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Maybe it's a little dumb, but i'm just not sure what is better. If i have to check more than 10k rows in db for existanse, what i'd do?

#1 - one query

select id from table1 where name in (smth1,smth2...{till 30k})

#2 - many queries

select id from table1 where name=smth1

Though, perfomance is not the goal, i don't want to go down with mysql either ;) Maybe, any other solutions will be more suitable... Thanks.

upd: The task is to fetch domains list, save new (that are not in db yet) and delete those that dissappeared from list. Hope, it'll help a little...

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are you SURE you can't do this any other way? – o0'. Apr 26 '10 at 18:26
@Lo'oris: I think he meant that he could do it another way when he wrote "Maybe, any other solutions will be more suitable" – Mark Byers Apr 26 '10 at 18:36
up vote 4 down vote accepted

What you should do is create a temp table, insert all of the names, and (using one query) join against this table for your select.

select id 
from table1 t1
inner join temptable tt on =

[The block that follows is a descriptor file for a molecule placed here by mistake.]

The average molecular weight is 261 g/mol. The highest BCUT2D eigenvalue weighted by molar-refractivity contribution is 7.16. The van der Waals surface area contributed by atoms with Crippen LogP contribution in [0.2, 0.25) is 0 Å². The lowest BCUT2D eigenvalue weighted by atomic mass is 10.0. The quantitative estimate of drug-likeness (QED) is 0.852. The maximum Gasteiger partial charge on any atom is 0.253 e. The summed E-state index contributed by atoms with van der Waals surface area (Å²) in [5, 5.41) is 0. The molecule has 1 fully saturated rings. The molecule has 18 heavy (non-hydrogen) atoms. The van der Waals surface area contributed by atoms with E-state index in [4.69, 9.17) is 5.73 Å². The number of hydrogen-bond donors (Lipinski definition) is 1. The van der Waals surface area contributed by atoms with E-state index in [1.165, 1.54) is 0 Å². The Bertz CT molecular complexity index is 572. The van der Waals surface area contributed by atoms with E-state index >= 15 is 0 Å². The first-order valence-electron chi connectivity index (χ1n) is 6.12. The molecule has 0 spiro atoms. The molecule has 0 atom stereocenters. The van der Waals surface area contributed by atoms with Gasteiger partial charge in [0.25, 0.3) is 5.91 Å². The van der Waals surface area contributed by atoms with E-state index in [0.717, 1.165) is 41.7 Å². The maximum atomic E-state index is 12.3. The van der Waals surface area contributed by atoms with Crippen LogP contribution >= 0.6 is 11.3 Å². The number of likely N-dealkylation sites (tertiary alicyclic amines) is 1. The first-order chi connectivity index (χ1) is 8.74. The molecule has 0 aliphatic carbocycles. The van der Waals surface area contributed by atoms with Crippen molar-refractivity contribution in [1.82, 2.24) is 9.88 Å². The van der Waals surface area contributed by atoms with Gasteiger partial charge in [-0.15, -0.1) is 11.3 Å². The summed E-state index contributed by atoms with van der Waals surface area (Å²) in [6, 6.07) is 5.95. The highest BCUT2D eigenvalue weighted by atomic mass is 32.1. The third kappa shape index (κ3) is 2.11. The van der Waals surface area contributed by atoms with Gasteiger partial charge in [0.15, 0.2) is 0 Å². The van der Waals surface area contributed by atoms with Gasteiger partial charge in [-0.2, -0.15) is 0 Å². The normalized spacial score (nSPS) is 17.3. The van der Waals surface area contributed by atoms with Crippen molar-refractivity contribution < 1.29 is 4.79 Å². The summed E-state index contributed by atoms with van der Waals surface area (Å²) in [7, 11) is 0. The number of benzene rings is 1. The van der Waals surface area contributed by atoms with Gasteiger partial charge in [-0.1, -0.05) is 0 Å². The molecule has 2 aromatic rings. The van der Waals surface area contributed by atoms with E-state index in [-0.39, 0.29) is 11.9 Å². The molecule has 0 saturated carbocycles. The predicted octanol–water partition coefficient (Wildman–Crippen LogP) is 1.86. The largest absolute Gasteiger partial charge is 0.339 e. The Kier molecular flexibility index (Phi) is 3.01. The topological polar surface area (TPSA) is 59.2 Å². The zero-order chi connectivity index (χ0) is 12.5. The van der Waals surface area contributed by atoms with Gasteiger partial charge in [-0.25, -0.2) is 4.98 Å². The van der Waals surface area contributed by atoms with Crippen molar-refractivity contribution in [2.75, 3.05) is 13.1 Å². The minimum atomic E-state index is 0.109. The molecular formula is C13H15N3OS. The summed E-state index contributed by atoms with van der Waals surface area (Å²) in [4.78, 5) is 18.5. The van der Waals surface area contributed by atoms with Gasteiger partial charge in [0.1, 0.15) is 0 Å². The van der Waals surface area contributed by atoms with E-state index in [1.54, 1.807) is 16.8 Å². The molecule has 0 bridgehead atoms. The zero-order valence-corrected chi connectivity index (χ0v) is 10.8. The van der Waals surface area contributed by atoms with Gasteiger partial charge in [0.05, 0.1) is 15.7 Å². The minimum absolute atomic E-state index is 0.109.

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you mean, first do - create temporary table temptable(name varchar(255)); then insert many rows in it and join it like in your example? – DCrystal Apr 26 '10 at 18:35
@DCrystal: yes, exactly. Where is the list of names coming from? – RedFilter Apr 26 '10 at 18:37
I've updated the question, maybe it'll clarify it... – DCrystal Apr 27 '10 at 10:00
the list of names is coming from php script - and it's grabs the list from some url... But i'm not sure why you asked about this? – DCrystal Apr 27 '10 at 12:48
@DCrystal - because if it was coming from the database, there would likely be a different approach. – RedFilter Apr 27 '10 at 14:23

The single query will most likely perform better as the second will give a lot of round-trip delays. But if you have a lot of names like in your example the first method might cause you to hit an internal limit.

In this case it might be better to store the list of names in a temporary table and join with it.

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Depending on your future needs to do similar things, you might want to add a function in the database 'strlist_to_table'. Let the function take a text where your input is delimited by a delimiter character (possibly also passed to function), split it on the delimiter to create a on-the-fly table. Then you can use

where in strlist_to_table('smth1|smth2', '|')

and also get protection from sql injection (maybe little Bobby Tables appears in the input).

Just my 2 cents...

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I'm not sure how flexible your application design is, but it might be worth looking into removing the delimited list altogether and simply making a permanent third table to represent the many-to-many relationship, then joining the tables on each query.

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